MBA vs CPA: Which is better for CFO, leadership positions?

Melanie Kreis, CFO of German logistics group Deutsche Post DHL, speaks during the company's annual news conference at the DHL Innovation Center in Troisdorf, western Germany, on March 10, 2020.

By Aisyah Liliana 

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If you’re looking to improve your job prospects and earning potential, upskilling is the way to go. Be it via a postgraduate degree or a professional certification, which one you chose depends on your career goals. Those with financial careers who have their eye set on becoming a CFO or a leadership position will know that you’ll need to arm yourself with a wide range of skills, in addition to advancing your education, to bolster your efforts in making this a reality.

A common question for professionals in the field might include whether they should choose between an MBA and a CPA. Both may be highly recognised and valued by employers, but they are vastly different credentials. One culminates with a degree, and the other with a professional license.

So, which should you choose if you’re an aspiring CFO or company leader?


What’s a CPA?

CPA – or Certified Public Accountant – gears you for an accounting career. This license is issued by state boards of accountancy, which means you meet the licensing requirements in the state you wish to practice in the US.

“There is no centralised body and each state has slightly different CPA exam and licensing requirements. International candidates are often confused and frustrated by the complicated application process,” notes author Stephanie Ng, who is familiar in the matter.

On Monster, Neal Ushman, PhD, MBA, associate professor of accounting at the Leavey School of Business at Santa Clara University, said the CPA designation empowers professionals to sign and audit reports.

“If you want to go into auditing and review financial statements, you’re going to need a CPA,” he said. “If you want to go into banking, I don’t think it gives you a comparative advantage.”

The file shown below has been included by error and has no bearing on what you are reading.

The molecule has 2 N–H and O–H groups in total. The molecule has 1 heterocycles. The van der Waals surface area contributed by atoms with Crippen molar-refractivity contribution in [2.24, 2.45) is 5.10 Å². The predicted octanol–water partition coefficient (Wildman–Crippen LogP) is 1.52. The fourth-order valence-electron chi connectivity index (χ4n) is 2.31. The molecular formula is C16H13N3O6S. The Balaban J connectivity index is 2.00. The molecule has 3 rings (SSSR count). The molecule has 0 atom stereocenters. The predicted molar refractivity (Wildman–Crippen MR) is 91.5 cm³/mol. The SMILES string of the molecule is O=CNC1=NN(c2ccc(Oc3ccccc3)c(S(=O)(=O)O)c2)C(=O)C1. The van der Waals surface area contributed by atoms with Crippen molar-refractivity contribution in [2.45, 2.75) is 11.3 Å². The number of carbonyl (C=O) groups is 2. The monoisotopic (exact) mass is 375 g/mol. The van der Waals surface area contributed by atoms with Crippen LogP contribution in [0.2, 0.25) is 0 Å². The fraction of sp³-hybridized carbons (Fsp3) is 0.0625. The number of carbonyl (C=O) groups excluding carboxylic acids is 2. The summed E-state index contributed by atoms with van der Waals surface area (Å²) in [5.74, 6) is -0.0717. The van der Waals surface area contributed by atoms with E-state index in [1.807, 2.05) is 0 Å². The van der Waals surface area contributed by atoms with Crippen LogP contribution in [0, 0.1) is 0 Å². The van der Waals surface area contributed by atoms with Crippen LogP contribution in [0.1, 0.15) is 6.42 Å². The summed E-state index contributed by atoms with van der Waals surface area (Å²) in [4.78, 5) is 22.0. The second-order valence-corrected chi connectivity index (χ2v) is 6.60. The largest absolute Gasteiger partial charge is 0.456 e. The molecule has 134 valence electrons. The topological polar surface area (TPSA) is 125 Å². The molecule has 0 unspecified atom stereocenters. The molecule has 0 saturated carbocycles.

As such, a CPA demonstrates your experience and expertise in accounting. You’ll be able to find employment in small or large firms and work in accounting and financial roles such as financial accounting and reporting, management accounting, financial analysis, forensic accounting, among others. Your accounting expertise can also mean that you’re poised to hold a leadership position like a CFO.


What’s an MBA?

Embarking on an MBA entails learning a wide range of business disciplines in addition to helping you develop a broad overview of management skills. Most MBA programmes don’t require a business background; many business schools recommend candidates to have several years of professional work experience, but it doesn’t necessarily have to be in business. 

As such, those with a financial background can improve their business understanding with an MBA.

Some of the subjects candidates can expect to learn about may include marketing, human resources, management, and entrepreneurship, to name a few. Students can expect to develop a variety of skills while embarking on an MBA, including networking, leadership, strategic analysis, and more.

Some MBA programmes may entail an internship and field trips abroad to facilitate their learning. Many CFOs have an MBA degree. MBA graduates are also poised to hold a variety of positions, including senior consultants, business owner, and even CFO.


Which should you choose?

Choosing between an MBA and CPA boils down to your professional goals, aptitude and personal interests. 

An MBA may be ideal if you plan to move into a leadership position and develop management skills while a CPA license is also highly respected and demonstrates your expertise in accounting or finance.

It is possible to move up to a leadership position, such as CFO, with either credential. Professionals can also consider pursuing both if they have the resources to do so. Either credential can help you bolster your earnings, which may make them attractive upskilling options for professionals.